an uninformed reading of Orlando Furioso

an uninformed reading of Orlando Furioso

Tuesday, June 7, 2011

V: do right woman

(Edited a little because I misread the fight scene the first time.)
Canto V

Less complicated than previous installments, this canto tells a more or less self-contained story about the wronged princess Ginevra. It also has a moral lesson: some guys are just no good. Ariosto opens with a rant against the worst villains of all, men who hurt women:
No creatures on the earth ….
Are hostile to the females of their kind. …
The she-wolf and the wolf at peace appear;
The heifer from the bull has nought to fear. ….
What dreadful plague, what fury of despair
In our tormented bosoms now holds sway,
That wives and husbands constantly we hear
Wounding each other with the things they say? …
An outrage against Nature he commits
Who with his gentle helpmeet stoops to fight,
Or in her face a lovely woman hits ...
This is directed, a little oddly, at the two thugs from whom Rinaldo has rescued Dalinda— oddly since they're not domestic abusers, they're hired assassins, and even wolves are known to kill other wolves they're not married to.

Still, Dalinda certainly did have a terrible boyfriend. Hopelessly in love with Duke Polinesso, she's been using Ginevra's room for trysts with him. She describes the affair as a classic teenage disaster, misguided but so very hot:
For many months and days, joys not a few
We shared; in our delight, no amorous game
Was left untried, and, as our pleasure grew,
I seemed on fire with a consuming flame.
Blinded by love for him, I little knew
How much he feigned …
Polinesso tells her he's going to woo and marry the princess, but it's strictly business; they'll still have their secret love. Dalinda thinks that's just fine. But it's not in the cards anyway, as Ginevra already loves another. Polinesso, who had assumed he was irresistible, decides that if he can't have her then no one can, so he frames her for fornication— by convincing poor Dalinda to dress up as the princess at their next tryst. If this plot sounds familiar, it's because it was reused in Much Ado About Nothing.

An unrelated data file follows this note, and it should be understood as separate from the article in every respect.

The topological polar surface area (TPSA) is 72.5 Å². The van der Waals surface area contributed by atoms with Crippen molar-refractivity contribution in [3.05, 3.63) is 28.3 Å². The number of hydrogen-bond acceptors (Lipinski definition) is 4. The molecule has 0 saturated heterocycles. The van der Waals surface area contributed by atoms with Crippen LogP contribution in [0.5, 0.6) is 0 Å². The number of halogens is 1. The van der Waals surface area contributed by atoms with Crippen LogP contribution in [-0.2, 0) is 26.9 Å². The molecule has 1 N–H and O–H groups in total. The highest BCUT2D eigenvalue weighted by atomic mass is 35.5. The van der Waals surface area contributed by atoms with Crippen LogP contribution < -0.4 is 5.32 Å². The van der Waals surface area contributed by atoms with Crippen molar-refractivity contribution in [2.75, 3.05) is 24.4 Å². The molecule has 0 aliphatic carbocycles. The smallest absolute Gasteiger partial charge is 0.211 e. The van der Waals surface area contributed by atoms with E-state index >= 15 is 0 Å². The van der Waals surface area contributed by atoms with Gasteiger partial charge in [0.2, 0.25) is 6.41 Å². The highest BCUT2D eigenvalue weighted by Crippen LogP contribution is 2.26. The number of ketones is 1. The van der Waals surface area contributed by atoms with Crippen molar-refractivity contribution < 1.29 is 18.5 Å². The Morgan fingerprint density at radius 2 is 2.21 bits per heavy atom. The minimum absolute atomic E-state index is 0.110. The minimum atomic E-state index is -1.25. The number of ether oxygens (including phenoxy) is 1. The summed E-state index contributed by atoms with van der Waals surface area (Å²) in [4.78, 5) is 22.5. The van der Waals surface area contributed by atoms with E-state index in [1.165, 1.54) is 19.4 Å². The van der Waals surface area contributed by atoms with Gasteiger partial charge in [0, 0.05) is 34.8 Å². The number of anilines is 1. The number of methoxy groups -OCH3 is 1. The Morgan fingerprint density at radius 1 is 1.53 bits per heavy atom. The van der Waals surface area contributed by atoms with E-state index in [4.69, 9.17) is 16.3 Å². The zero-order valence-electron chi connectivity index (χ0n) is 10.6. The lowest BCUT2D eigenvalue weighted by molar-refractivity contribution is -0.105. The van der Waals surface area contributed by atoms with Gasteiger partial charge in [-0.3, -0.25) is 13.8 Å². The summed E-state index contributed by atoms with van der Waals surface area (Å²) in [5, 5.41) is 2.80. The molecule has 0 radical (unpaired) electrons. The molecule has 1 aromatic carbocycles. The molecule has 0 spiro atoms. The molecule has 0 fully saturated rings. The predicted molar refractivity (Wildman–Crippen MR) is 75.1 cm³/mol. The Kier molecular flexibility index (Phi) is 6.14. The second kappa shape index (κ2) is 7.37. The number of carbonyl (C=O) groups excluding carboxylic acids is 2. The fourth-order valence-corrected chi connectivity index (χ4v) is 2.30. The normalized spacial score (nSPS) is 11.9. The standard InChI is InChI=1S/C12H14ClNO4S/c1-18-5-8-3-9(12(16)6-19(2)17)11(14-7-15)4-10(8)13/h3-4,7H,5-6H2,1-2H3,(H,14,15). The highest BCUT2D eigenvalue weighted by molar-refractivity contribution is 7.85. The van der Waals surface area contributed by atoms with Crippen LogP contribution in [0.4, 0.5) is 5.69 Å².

Dalinda doesn't know the real point of the scheme; he tells her he's developed the hots for Ginevra and wants to role-play his fantasy just this once, so she does it to make him happy. The translator in her notes finds this willingness “not convincing,” but of course it is. Dalinda is a kid in love, they're making up their own rules. Maybe she thinks his fake-princess fetish is a lovable weakness that he was brave enough to admit to her, or maybe she thinks it's kind of fun; it's imaginable either way or both, and Polinesso's choice of such a non-innocent cover story shows him to be a very manipulative guy who understands what'll work with her.

Anyway, the charade works: Ginevra's beau Ariodante goes crazy with jealousy, runs away, and is later seen flinging himself into the sea. His brother Lurcanio accuses Ginevra, and volunteers to prove her guilt in a duel. (Trial by combat was still legal in some places in Ariosto's time, but just barely.) Rinaldo steps up to fight for her innocence, after hearing Dalinda's story— which Polinesso had tried to have her killed to cover up, in case there was any doubt that he is the worst boyfriend in the world.

Rinaldo shows up for the duel, but there's already someone else there to take Ginevra's side: a mystery knight, in generic armor with his face covered. The fight gets under way, but Rinaldo feels bad for Lurcanio (who's after all just a hothead acting on bad information), calls it to a halt, reveals the real story to everyone, and challenges Polinesso. Pretty much everyone in town hates Polinesso and is hoping that he's guilty, but they can't be sure without a duel. It's over soon: impaled on a lance, Polinesso briefly confesses and dies.

That's pretty much it, although there's a passing mention of Ginevra's father the King of Scotland, and her brother Zerbino (somewhere far away), which makes me think they may be important later on. By the way, the king was no help: despite being totally devoted to his daughter, he either couldn't or wouldn't change the anti-nookie law on her behalf— a law that even the monks thought was too prudish. The law isn't mentioned again, so I assume it's still on the books in Scotland to this day. Be careful there.

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